Now, clearly Napoleon eventually met his mortal limits. He may have been a ‘wave’ coursing through our history – but not once, but twice, three times even, found himself at places where the Wave finally broke and began to roll back.

And that is part of the sheer amazingness of the man. Not least due to the phenomenal competencies as both Leader and Bearer of Luck.

We should say Kingly, indeed *Imperial* Hamingja, to utilize Nordic metaphysics upon the subject – “Charisma”, the Greek term which previously meant “Gift from/Favour of the Gods”, doesn’t *quite* seem to cut it : although any man able to escape from incarceration, make his way across the ocean, and then proceed to convince through force of rhetoric alone the entire regiment sent to arrest him (including its commander, who had declared he would bring Napoleon back to Paris to face further sanction in an Iron Cage) , to join his cause… and who then swelled his army by the further thousands simply by walking across the countryside, downright daring those ordered to shoot him down to do so … well, this is quite clearly more than a man; more even than an *idea*, whatever his eventual, ultimate shortcomings of literal and direct immortality or military-politico potency par excellence.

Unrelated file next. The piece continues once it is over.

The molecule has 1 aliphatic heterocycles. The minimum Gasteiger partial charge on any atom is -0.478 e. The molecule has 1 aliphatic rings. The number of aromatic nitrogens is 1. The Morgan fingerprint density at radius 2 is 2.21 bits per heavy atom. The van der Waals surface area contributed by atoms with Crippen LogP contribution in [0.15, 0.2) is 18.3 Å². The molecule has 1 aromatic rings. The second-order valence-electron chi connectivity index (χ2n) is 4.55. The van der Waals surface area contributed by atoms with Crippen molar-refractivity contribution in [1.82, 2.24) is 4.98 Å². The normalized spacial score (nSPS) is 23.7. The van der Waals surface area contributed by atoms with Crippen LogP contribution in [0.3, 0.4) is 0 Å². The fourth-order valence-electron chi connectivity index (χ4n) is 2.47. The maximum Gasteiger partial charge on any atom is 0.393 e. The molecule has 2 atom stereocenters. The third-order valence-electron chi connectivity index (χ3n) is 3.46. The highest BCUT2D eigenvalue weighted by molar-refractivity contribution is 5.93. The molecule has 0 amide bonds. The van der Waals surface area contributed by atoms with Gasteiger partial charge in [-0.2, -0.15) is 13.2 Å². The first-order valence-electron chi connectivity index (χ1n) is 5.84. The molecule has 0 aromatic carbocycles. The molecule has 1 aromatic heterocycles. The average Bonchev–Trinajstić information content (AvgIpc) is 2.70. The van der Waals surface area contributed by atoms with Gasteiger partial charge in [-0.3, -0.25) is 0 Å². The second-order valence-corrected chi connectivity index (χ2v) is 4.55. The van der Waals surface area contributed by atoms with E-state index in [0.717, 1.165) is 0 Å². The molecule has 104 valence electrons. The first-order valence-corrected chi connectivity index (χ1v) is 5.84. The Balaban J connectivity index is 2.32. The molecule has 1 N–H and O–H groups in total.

Speaking of the Nordic elements of such things, there is also a tempting etymological derivation for his name – tying it ultimately to the Nibelung, the Niflung – an ancient set of much-storied kingly lineages of old, amidst other occurrences of the title; and which would be linguistically derived from the Sky, the Clouds – consider/compare the “Neptune” of Classical mythology, Apam Napat from the Indo-Iranian religion or on a figurative basis, Ouranos; other descendants of this Proto-Indo-European “Neb” particle including “Nebula”, “Naptha”, and “नभस्” [which also, interestingly enough, in addition to its ‘conventional’ aetheric associations, ties as well to the emanation of the Lordly, the Imperial Soma].